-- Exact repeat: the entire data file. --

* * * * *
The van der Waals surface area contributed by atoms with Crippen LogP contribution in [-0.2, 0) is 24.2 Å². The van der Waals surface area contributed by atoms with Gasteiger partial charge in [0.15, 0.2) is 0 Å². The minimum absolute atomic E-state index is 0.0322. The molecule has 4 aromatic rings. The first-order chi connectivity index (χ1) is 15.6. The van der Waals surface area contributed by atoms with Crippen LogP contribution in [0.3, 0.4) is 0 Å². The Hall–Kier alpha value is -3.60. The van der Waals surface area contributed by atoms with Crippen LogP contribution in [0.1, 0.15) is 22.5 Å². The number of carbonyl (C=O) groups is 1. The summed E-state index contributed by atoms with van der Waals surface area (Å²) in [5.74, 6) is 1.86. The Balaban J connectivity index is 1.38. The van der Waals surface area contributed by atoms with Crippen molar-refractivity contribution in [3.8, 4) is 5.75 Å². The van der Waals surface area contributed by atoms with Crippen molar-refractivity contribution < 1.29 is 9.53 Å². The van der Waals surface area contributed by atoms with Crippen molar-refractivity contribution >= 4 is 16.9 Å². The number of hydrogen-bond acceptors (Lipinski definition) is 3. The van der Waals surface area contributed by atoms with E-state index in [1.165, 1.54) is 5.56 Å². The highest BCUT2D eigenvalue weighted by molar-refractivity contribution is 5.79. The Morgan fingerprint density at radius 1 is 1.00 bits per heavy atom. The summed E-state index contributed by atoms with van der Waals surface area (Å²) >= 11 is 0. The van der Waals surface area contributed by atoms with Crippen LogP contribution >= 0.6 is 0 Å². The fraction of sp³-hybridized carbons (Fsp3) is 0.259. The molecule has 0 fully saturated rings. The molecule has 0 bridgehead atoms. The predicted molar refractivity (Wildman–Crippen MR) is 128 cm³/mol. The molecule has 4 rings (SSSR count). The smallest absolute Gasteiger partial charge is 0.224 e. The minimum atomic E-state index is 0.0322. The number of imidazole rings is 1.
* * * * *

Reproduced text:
The van der Waals surface area contributed by atoms with Crippen LogP contribution in [-0.2, 0) is 24.2 Å². The van der Waals surface area contributed by atoms with Gasteiger partial charge in [0.15, 0.2) is 0 Å². The minimum absolute atomic E-state index is 0.0322. The molecule has 4 aromatic rings. The first-order chi connectivity index (χ1) is 15.6. The van der Waals surface area contributed by atoms with Crippen LogP contribution in [0.3, 0.4) is 0 Å². The Hall–Kier alpha value is -3.60. The van der Waals surface area contributed by atoms with Crippen LogP contribution in [0.1, 0.15) is 22.5 Å². The number of carbonyl (C=O) groups is 1. The summed E-state index contributed by atoms with van der Waals surface area (Å²) in [5.74, 6) is 1.86. The Balaban J connectivity index is 1.38. The van der Waals surface area contributed by atoms with Crippen molar-refractivity contribution in [3.8, 4) is 5.75 Å². The van der Waals surface area contributed by atoms with Crippen molar-refractivity contribution < 1.29 is 9.53 Å². The van der Waals surface area contributed by atoms with Crippen molar-refractivity contribution >= 4 is 16.9 Å². The number of hydrogen-bond acceptors (Lipinski definition) is 3. The van der Waals surface area contributed by atoms with E-state index in [1.165, 1.54) is 5.56 Å². The highest BCUT2D eigenvalue weighted by molar-refractivity contribution is 5.79. The Morgan fingerprint density at radius 1 is 1.00 bits per heavy atom. The summed E-state index contributed by atoms with van der Waals surface area (Å²) >= 11 is 0. The van der Waals surface area contributed by atoms with Crippen LogP contribution >= 0.6 is 0 Å². The fraction of sp³-hybridized carbons (Fsp3) is 0.259. The molecule has 0 fully saturated rings. The molecule has 0 bridgehead atoms. The predicted molar refractivity (Wildman–Crippen MR) is 128 cm³/mol. The molecule has 4 rings (SSSR count). The smallest absolute Gasteiger partial charge is 0.224 e. The minimum atomic E-state index is 0.0322. The number of imidazole rings is 1.